Best practices and legendary insights on product design & development, innovation, apps, IoT, VR, software, and more.
Why The DMV Should Be Run By Chatbots
The Department of Motor Vehicles. It’s the dawdling sloth of civic systems, a poster child of institutional languor. Truly the great American equalizer, it tests patience and tempts fury across races, genders, ideologies, and social strata.
Stuck in a Creative Rut? 11 Steps to Coax Out New Ideas
Inside each of us, Walt Disney believed, are a dreamer, a realist, and a critic. These three perceptual positions underpin the Disney approach to creativity — a process he called “imagineering”. But Disney’s creative method isn’t just for the crafting of squawking, mischievous ducks and heroic princesses; it’s also a useful tactic for any company wanting to ideate, review, and refine concepts for a creative product.
3 Strategies for Turning Your Product Into a Service
The United States is undoubtedly a service economy. In terms of total employment, manufacturing took the cake in 36 states in 1990; it dominates just seven state economies today. Unfortunately, that leaves struggling many product-based companies, which have had trouble breaking into the service sector. But the Internet of Things has changed the game. Now, thanks to smart technologies, it’s easy to see how a refrigerator, pair of shoes, or even a football helmet can provide a service.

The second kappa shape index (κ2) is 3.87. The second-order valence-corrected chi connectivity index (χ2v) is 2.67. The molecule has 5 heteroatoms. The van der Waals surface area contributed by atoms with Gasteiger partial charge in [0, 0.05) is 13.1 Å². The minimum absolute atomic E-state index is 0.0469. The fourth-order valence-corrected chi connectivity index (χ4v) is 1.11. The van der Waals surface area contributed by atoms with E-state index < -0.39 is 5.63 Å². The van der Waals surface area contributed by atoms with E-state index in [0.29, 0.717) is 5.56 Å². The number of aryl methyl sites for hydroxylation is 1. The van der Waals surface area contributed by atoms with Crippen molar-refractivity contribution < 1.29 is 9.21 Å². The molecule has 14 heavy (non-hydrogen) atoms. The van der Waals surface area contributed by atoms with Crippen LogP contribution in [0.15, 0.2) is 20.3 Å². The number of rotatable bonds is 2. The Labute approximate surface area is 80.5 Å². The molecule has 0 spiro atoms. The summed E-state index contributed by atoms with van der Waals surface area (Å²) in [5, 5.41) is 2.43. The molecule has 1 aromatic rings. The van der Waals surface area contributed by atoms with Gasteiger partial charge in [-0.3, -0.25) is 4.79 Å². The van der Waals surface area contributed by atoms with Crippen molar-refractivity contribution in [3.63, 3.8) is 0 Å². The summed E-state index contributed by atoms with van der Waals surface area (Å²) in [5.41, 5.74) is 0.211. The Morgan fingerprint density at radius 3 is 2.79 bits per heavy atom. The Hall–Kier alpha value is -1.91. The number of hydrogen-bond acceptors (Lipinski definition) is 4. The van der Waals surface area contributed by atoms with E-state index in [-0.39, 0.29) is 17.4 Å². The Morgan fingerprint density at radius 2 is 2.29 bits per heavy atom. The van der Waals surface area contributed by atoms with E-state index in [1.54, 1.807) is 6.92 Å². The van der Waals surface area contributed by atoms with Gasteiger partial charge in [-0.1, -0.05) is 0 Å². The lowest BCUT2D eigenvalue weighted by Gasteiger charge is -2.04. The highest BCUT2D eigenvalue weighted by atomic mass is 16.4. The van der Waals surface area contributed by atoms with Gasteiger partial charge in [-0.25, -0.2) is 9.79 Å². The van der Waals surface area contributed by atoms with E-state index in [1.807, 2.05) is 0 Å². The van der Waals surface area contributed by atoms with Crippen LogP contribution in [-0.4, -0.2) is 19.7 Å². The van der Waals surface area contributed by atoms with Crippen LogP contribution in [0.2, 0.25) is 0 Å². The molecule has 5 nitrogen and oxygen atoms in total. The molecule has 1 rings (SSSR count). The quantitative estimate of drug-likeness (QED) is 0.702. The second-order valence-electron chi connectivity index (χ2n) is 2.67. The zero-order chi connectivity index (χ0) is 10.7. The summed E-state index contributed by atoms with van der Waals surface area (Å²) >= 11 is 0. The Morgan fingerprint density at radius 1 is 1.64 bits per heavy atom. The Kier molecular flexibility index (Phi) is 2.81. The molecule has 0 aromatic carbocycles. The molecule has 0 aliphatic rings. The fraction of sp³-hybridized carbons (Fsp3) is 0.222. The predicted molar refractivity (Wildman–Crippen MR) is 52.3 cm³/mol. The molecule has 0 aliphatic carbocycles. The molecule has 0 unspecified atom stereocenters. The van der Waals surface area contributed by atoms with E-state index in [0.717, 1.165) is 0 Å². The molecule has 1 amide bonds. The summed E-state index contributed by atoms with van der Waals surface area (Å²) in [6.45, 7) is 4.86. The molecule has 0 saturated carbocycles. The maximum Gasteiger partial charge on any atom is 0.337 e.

Developing a Tech Product? Don’t Make These 10 Common Mistakes
Sometimes, good companies make bad product development decisions. Those can lead to failed products like Microsoft Bob, a living room-like user interface designed for novice PC users circa 1995. But most often, mistakes dig a pit of "soft costs" - wasted developer time, buggy software, or poor user acquisition that gulps down a product's profits. As technology experts who work with startups, enterprise corporations, and any companies in between, these are the technology product development mistakes we see most often:
8 Tech Company Postmortems & How to Avoid the Same Fate
Poor business or product strategy can affect all types of companies. It's not just limited to starry-eyed startups, nor are tried-and-true brands safe from it. The reality is that, across all industries, somewhere between 25 and 45 percent of products fail. Of course, it’s tough for business leaders to foresee every snag their company might encounter. While hindsight is 20/20, some of these missteps may have been avoidable. Here are eight instances where some very well-funded products were forced to shutter.